SWISH BY SWISH

I continue to make slow progress on my Fish piece.  Again, I plead the heat, the general malaise it creates, my unwillingness to sit under a hot halogen work light, and a reticence to stitch with sweaty fingers.  But as you can see, I’m almost done with the center area gold water swirls.  Just a few “echo lines” are left to add to the group below the head of Fish #1, then I will have to advance the scroll, to get the remaining bits at the top and bottom.  (Swirly lines that currently go off the edges of my stitching area have been saved until the work area is realigned, even if they go over by just a little bit.)  And of course, sign the thing with my initials and the date.

two-fish-5.jpg

I do like the way the spirals of gold in the head spots turned out.

More answers to inbox questions:

Where did you get the gold and sequins?

The #5 imitation gold thread came from the Japanese Embroidery Center, in Atlanta Georgia.  The 2mm gold tone pailettes came from General Bead, in San Francisco.  Both were ordered off the ‘net sight-unseen.

How are you sewing down the gold?

Standard simple couching, of two strands held together, flat and parallel (not twisted around each other).  I’m using one strand of gold-tone silk, heavily waxed, taking little stitches across the gold.  The stitches get closer together as curves are formed, and further apart on the straight runs, but generally don’t exceed about 5mm (3/16ths of an inch) apart.

The no-hands frame is an absolute must for this type of work.  I hold the gold and bend it into a curve to match the sketched lines with my left hand, then use the right to form the affixing stitches, taking care not to pull so tightly that I deform the line.  After the length is stitched down and the end cut, leaving about 3/4 of an inch on the surface, I plunge them to the back.  I do this with a heavy, antique needle threaded with a loop of strong carpet thread, and lasso the ends, pulling the loop gently around the waving ends, then quickly yank them to the back of the work. After I finish an area I bundle the plunged gold ends as neatly as I can, mostly trying to keep the resulting bits small and camouflaged as much as possible.  Note that on shortest line segments care must be taken when plunging NOT to end up pulling out one or both of the stitched down gold strands.  Much colorful language ensues when that happens…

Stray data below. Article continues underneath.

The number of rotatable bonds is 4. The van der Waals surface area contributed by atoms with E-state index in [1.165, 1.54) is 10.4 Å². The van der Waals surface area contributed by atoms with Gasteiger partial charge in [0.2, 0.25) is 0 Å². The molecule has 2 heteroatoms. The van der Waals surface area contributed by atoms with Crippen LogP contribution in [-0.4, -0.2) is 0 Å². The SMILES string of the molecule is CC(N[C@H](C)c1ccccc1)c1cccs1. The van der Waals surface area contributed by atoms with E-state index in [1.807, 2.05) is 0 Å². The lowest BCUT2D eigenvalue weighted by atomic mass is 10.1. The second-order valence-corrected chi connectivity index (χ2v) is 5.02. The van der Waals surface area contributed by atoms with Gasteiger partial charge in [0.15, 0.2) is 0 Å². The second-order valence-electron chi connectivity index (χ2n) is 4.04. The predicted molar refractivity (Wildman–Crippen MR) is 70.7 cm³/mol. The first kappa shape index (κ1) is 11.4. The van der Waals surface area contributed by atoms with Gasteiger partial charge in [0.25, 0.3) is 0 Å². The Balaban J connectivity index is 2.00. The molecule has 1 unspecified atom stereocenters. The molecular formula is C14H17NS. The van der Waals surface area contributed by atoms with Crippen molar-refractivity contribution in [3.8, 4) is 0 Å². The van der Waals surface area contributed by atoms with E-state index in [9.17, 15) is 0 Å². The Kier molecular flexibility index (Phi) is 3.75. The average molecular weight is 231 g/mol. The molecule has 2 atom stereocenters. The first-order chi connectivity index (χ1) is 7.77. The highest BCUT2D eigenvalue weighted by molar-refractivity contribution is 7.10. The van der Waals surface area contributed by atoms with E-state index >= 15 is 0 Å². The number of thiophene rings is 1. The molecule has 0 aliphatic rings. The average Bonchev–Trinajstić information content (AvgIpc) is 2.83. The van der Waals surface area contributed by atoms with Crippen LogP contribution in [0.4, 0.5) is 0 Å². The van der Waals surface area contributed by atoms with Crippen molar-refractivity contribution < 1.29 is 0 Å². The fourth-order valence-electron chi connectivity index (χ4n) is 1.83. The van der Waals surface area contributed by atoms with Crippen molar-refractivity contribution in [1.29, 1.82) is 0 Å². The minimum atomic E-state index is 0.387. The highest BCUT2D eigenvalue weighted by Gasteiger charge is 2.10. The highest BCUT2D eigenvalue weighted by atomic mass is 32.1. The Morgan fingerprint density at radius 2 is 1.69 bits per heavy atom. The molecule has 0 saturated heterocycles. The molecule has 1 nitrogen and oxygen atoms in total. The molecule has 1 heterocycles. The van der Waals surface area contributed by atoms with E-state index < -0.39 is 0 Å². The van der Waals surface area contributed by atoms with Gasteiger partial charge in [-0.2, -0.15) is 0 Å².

How will you finish this piece off?

I really don’t know.  I don’t want to do a fabric scroll or hanging style finish on this one.  Although that would be congruent with the subject matter, I feel it would be too cliche, and take up too much space on the beach place wall where we intend to hang it.  Instead I may opt for a spare non-matted/no glass modern frame.  Possibly a near-invisible thin black one.  But in any case, I suspect I’ll splurge and have this one done by pros instead of my usual dinking around above my competence.

What’s next?

Not sure.  I still have a stitch-itch, although I have a couple of projects lined up to knit once fall weather kicks in.  Possibly a return to my big green sampler, now that I have a reliable stand for it.  Possibly a smaller something-else.

2 responses

  1. This is a really lovely piece, the black and gold works so well together.

    1. Thanks. Sadly I am not a good photographer, so the green and blue do read here as black.

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